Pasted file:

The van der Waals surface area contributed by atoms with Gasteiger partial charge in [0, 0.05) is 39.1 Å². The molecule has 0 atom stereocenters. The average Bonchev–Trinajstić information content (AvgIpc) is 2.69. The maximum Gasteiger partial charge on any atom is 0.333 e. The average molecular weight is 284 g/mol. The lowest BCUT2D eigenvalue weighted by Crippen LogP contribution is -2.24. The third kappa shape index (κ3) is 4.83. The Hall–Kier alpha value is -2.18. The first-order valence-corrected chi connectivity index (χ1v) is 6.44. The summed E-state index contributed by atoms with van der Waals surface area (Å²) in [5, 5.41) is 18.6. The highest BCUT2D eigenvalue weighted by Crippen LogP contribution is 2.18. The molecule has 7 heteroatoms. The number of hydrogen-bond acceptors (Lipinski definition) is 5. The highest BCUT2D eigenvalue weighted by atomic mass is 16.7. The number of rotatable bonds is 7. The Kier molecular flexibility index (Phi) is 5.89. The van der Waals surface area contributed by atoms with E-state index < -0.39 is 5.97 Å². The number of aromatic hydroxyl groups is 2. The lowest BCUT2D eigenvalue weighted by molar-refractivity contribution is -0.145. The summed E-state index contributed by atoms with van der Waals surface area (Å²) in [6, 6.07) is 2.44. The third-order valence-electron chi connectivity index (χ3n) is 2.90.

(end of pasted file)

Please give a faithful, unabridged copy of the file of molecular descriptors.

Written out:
The van der Waals surface area contributed by atoms with Gasteiger partial charge in [0, 0.05) is 39.1 Å². The molecule has 0 atom stereocenters. The average Bonchev–Trinajstić information content (AvgIpc) is 2.69. The maximum Gasteiger partial charge on any atom is 0.333 e. The average molecular weight is 284 g/mol. The lowest BCUT2D eigenvalue weighted by Crippen LogP contribution is -2.24. The third kappa shape index (κ3) is 4.83. The Hall–Kier alpha value is -2.18. The first-order valence-corrected chi connectivity index (χ1v) is 6.44. The summed E-state index contributed by atoms with van der Waals surface area (Å²) in [5, 5.41) is 18.6. The highest BCUT2D eigenvalue weighted by Crippen LogP contribution is 2.18. The molecule has 7 heteroatoms. The number of hydrogen-bond acceptors (Lipinski definition) is 5. The highest BCUT2D eigenvalue weighted by atomic mass is 16.7. The number of rotatable bonds is 7. The Kier molecular flexibility index (Phi) is 5.89. The van der Waals surface area contributed by atoms with E-state index < -0.39 is 5.97 Å². The number of aromatic hydroxyl groups is 2. The lowest BCUT2D eigenvalue weighted by molar-refractivity contribution is -0.145. The summed E-state index contributed by atoms with van der Waals surface area (Å²) in [6, 6.07) is 2.44. The third-order valence-electron chi connectivity index (χ3n) is 2.90.